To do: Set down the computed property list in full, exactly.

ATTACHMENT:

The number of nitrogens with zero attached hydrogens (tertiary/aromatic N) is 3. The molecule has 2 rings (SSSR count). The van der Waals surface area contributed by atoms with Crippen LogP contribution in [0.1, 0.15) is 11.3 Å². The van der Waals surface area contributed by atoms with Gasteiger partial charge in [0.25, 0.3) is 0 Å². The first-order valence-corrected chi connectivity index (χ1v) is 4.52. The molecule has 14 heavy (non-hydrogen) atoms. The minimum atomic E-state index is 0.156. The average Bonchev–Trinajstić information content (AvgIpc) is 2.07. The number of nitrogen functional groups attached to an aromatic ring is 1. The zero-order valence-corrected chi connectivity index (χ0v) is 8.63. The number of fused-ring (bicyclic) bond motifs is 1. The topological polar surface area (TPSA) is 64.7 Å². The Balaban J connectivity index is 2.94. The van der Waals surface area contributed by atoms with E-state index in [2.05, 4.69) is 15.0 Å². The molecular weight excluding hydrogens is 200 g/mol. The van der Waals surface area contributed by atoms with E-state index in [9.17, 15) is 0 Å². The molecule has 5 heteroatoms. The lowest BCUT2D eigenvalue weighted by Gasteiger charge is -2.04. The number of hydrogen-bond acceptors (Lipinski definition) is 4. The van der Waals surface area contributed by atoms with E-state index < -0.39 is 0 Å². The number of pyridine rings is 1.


The number of nitrogens with zero attached hydrogens (tertiary/aromatic N) is 3. The molecule has 2 rings (SSSR count). The van der Waals surface area contributed by atoms with Crippen LogP contribution in [0.1, 0.15) is 11.3 Å². The van der Waals surface area contributed by atoms with Gasteiger partial charge in [0.25, 0.3) is 0 Å². The first-order valence-corrected chi connectivity index (χ1v) is 4.52. The molecule has 14 heavy (non-hydrogen) atoms. The minimum atomic E-state index is 0.156. The average Bonchev–Trinajstić information content (AvgIpc) is 2.07. The number of nitrogen functional groups attached to an aromatic ring is 1. The zero-order valence-corrected chi connectivity index (χ0v) is 8.63. The number of fused-ring (bicyclic) bond motifs is 1. The topological polar surface area (TPSA) is 64.7 Å². The Balaban J connectivity index is 2.94. The van der Waals surface area contributed by atoms with E-state index in [2.05, 4.69) is 15.0 Å². The molecular weight excluding hydrogens is 200 g/mol. The van der Waals surface area contributed by atoms with E-state index in [9.17, 15) is 0 Å². The molecule has 5 heteroatoms. The lowest BCUT2D eigenvalue weighted by Gasteiger charge is -2.04. The number of hydrogen-bond acceptors (Lipinski definition) is 4. The van der Waals surface area contributed by atoms with E-state index < -0.39 is 0 Å². The number of pyridine rings is 1.